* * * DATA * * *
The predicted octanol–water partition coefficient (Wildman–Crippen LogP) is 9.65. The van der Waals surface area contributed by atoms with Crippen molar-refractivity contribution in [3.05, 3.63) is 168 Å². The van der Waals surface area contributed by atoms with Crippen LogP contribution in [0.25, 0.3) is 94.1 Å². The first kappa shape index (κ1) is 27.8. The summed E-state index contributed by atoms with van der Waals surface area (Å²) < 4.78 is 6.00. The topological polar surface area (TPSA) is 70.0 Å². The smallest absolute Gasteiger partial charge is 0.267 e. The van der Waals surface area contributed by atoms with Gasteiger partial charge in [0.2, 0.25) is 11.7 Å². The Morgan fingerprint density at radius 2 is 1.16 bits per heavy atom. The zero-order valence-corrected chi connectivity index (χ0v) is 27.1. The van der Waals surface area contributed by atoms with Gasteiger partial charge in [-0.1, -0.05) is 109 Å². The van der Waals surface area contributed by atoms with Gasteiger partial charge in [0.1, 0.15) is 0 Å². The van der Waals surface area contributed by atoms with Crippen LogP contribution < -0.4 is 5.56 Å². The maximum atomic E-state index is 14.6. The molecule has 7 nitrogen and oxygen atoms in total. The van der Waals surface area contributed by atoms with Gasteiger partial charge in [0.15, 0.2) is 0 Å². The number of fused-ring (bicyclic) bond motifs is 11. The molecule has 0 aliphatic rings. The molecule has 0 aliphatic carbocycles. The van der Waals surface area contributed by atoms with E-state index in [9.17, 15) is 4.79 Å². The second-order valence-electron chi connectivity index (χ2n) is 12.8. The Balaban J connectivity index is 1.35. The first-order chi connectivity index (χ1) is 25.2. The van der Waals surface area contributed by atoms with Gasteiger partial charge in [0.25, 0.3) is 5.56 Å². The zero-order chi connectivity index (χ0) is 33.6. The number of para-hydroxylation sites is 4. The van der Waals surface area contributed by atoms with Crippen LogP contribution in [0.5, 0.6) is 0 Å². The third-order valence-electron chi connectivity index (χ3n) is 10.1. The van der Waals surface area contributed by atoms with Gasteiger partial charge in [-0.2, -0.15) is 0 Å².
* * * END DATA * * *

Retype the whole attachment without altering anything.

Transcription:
The predicted octanol–water partition coefficient (Wildman–Crippen LogP) is 9.65. The van der Waals surface area contributed by atoms with Crippen molar-refractivity contribution in [3.05, 3.63) is 168 Å². The van der Waals surface area contributed by atoms with Crippen LogP contribution in [0.25, 0.3) is 94.1 Å². The first kappa shape index (κ1) is 27.8. The summed E-state index contributed by atoms with van der Waals surface area (Å²) < 4.78 is 6.00. The topological polar surface area (TPSA) is 70.0 Å². The smallest absolute Gasteiger partial charge is 0.267 e. The van der Waals surface area contributed by atoms with Gasteiger partial charge in [0.2, 0.25) is 11.7 Å². The Morgan fingerprint density at radius 2 is 1.16 bits per heavy atom. The zero-order valence-corrected chi connectivity index (χ0v) is 27.1. The van der Waals surface area contributed by atoms with Gasteiger partial charge in [-0.1, -0.05) is 109 Å². The van der Waals surface area contributed by atoms with Gasteiger partial charge in [0.1, 0.15) is 0 Å². The van der Waals surface area contributed by atoms with Crippen LogP contribution < -0.4 is 5.56 Å². The maximum atomic E-state index is 14.6. The molecule has 7 nitrogen and oxygen atoms in total. The van der Waals surface area contributed by atoms with Gasteiger partial charge in [0.15, 0.2) is 0 Å². The number of fused-ring (bicyclic) bond motifs is 11. The molecule has 0 aliphatic rings. The molecule has 0 aliphatic carbocycles. The van der Waals surface area contributed by atoms with E-state index in [9.17, 15) is 4.79 Å². The second-order valence-electron chi connectivity index (χ2n) is 12.8. The Balaban J connectivity index is 1.35. The first-order chi connectivity index (χ1) is 25.2. The van der Waals surface area contributed by atoms with Gasteiger partial charge in [0.25, 0.3) is 5.56 Å². The zero-order chi connectivity index (χ0) is 33.6. The number of para-hydroxylation sites is 4. The van der Waals surface area contributed by atoms with Crippen LogP contribution in [0.5, 0.6) is 0 Å². The third-order valence-electron chi connectivity index (χ3n) is 10.1. The van der Waals surface area contributed by atoms with Gasteiger partial charge in [-0.2, -0.15) is 0 Å².